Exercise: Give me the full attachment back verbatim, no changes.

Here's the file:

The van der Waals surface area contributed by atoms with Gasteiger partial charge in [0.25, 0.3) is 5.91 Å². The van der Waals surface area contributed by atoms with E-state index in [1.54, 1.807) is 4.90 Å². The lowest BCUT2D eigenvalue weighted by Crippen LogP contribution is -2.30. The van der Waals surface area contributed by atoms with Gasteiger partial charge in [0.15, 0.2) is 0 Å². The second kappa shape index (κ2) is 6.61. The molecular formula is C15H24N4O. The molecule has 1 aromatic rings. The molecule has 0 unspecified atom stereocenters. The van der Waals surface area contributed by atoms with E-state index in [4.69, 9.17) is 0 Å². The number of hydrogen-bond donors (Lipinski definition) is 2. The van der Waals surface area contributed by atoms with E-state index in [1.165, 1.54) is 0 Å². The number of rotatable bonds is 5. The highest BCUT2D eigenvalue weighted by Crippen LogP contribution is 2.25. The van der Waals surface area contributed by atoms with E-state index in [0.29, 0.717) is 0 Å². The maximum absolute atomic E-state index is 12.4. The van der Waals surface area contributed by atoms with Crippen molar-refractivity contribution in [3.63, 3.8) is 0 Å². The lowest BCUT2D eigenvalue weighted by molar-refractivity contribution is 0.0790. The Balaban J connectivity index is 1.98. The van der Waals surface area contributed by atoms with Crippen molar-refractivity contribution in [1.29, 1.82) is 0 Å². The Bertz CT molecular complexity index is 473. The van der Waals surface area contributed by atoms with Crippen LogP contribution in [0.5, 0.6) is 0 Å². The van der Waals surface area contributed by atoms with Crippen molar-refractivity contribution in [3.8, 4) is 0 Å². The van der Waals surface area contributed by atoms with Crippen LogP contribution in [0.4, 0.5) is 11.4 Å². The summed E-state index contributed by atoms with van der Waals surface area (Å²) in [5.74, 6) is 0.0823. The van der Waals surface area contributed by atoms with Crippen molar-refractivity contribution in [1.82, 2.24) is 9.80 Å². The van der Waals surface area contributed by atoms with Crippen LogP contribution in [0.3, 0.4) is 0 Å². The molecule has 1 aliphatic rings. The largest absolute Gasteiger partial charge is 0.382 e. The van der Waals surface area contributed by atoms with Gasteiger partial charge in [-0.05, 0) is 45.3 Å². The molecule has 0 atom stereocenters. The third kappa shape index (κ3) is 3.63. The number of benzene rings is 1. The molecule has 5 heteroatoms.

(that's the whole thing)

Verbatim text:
The van der Waals surface area contributed by atoms with Gasteiger partial charge in [0.25, 0.3) is 5.91 Å². The van der Waals surface area contributed by atoms with E-state index in [1.54, 1.807) is 4.90 Å². The lowest BCUT2D eigenvalue weighted by Crippen LogP contribution is -2.30. The van der Waals surface area contributed by atoms with Gasteiger partial charge in [0.15, 0.2) is 0 Å². The second kappa shape index (κ2) is 6.61. The molecular formula is C15H24N4O. The molecule has 1 aromatic rings. The molecule has 0 unspecified atom stereocenters. The van der Waals surface area contributed by atoms with E-state index in [4.69, 9.17) is 0 Å². The number of hydrogen-bond donors (Lipinski definition) is 2. The van der Waals surface area contributed by atoms with E-state index in [1.165, 1.54) is 0 Å². The number of rotatable bonds is 5. The highest BCUT2D eigenvalue weighted by Crippen LogP contribution is 2.25. The van der Waals surface area contributed by atoms with E-state index in [0.29, 0.717) is 0 Å². The maximum absolute atomic E-state index is 12.4. The van der Waals surface area contributed by atoms with Crippen molar-refractivity contribution in [3.63, 3.8) is 0 Å². The lowest BCUT2D eigenvalue weighted by molar-refractivity contribution is 0.0790. The Balaban J connectivity index is 1.98. The van der Waals surface area contributed by atoms with Crippen molar-refractivity contribution in [1.29, 1.82) is 0 Å². The Bertz CT molecular complexity index is 473. The van der Waals surface area contributed by atoms with Crippen LogP contribution in [0.5, 0.6) is 0 Å². The van der Waals surface area contributed by atoms with Crippen molar-refractivity contribution in [3.8, 4) is 0 Å². The van der Waals surface area contributed by atoms with Crippen LogP contribution in [0.4, 0.5) is 11.4 Å². The summed E-state index contributed by atoms with van der Waals surface area (Å²) in [5.74, 6) is 0.0823. The van der Waals surface area contributed by atoms with Crippen molar-refractivity contribution in [1.82, 2.24) is 9.80 Å². The van der Waals surface area contributed by atoms with Crippen LogP contribution in [0.3, 0.4) is 0 Å². The molecule has 1 aliphatic rings. The largest absolute Gasteiger partial charge is 0.382 e. The van der Waals surface area contributed by atoms with Gasteiger partial charge in [-0.05, 0) is 45.3 Å². The molecule has 0 atom stereocenters. The third kappa shape index (κ3) is 3.63. The number of benzene rings is 1. The molecule has 5 heteroatoms.